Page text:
The Flawed Character of Emma Woodhouse
In Emma Woodhouse, Jane Austen has created a wonderfully flawed heroine. Had Emma been perfect, her situation would have been of no interest to anyone; her flaws are what interest both reader and critic. Peter W. Graham is interested particularly with the first page of the novel where Emma is first introduced to the reader. He discusses how significant the beginning of the novel is to mapping out "Emma's personal development"(42). Walton A. Litz and Patricia Meyer Spacks are much more interested in what Emma's imagination shows about her development. Litz says that "[t]he basic movement of Emma is from delusion to self-recognition, from illusion to reality"(369). Spacks takes the opposite argument suggesting Emma doesn't grow but is simply alleviated of her boredom and her imagination disappears with it. I think Emma's growth throughout the novel is pronounced; she starts out loveable enough but with much to learn. She grows from self-delusion to self-awareness and learns to see truth and not just what she wants to see. She also grows in her social vision, although not as much as one may hope. All in all Emma makes significant developments and it is easy to imagine that with more time and Mr. Knightley's influence she will only continue learning and growing.
At the beginning of the novel we are made very aware of Emma's character, both her strengths and her flaws. She starts out, "seem[ing] to unite some of the best blessings in existence"(Austen, 1; Italics, Graham). Her flaws are "at present so unperceived that they d[o] not by any means rank as misfortunes with her" (1) but instead of seeming a fortunate thing Peter W. Graham states that "by naming what Emma has hitherto avoided, [Austen] reminds us of what she may (will) henceforth encounter" (Graham, 43). Emma's having "lived nearly twenty-one years in the world with very little to distress or vex her"(Austen, 1) has left her untried. She has gained the love and respect of many, but whether or not she is truly in command of her "blessings" will only be seen with time and testing.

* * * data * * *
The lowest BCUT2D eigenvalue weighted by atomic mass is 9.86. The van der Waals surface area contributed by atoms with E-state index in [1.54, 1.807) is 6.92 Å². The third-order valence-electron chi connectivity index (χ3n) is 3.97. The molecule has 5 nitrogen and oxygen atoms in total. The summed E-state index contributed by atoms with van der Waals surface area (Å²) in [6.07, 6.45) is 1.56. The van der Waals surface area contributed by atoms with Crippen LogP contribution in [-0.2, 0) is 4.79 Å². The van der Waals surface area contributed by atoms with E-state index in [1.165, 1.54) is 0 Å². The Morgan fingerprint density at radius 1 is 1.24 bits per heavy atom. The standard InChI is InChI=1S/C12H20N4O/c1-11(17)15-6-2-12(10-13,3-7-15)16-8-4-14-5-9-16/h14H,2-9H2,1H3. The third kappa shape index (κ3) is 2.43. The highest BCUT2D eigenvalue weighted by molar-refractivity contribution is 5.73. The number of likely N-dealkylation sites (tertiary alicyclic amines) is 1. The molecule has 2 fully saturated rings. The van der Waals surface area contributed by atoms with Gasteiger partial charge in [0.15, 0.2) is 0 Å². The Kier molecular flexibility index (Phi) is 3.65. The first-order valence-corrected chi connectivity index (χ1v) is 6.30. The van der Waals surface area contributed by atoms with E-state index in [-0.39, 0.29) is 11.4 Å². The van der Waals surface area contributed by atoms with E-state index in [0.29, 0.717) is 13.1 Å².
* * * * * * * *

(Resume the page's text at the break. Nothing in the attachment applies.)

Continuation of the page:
Emma, we see, is a devoted daughter; she continuously goes out of her way for her father keeping his mind off vexing matters, changing the subject and knowing the best ways and times to give him news so as not to upset him. In this aspect Emma never flags in her devotion to him and is caring from start to finish. In the first chapter we are given an example of how deftly Emma changes the topic of conversation from a distressing topic to one easier on Mr. Woodhouse's mind. The two of them were discussing Miss Taylor, now Mrs. Weston's marriage and how they shall be going to visit her at her new home often.
"My dear, how am I to get so far? Randells is such a distance. I could not walk half so far."
"No, papa, nobody thought of your walking. We must go in the carriage to be sure."
"The carriage! But James will not like to put the horses out for such a...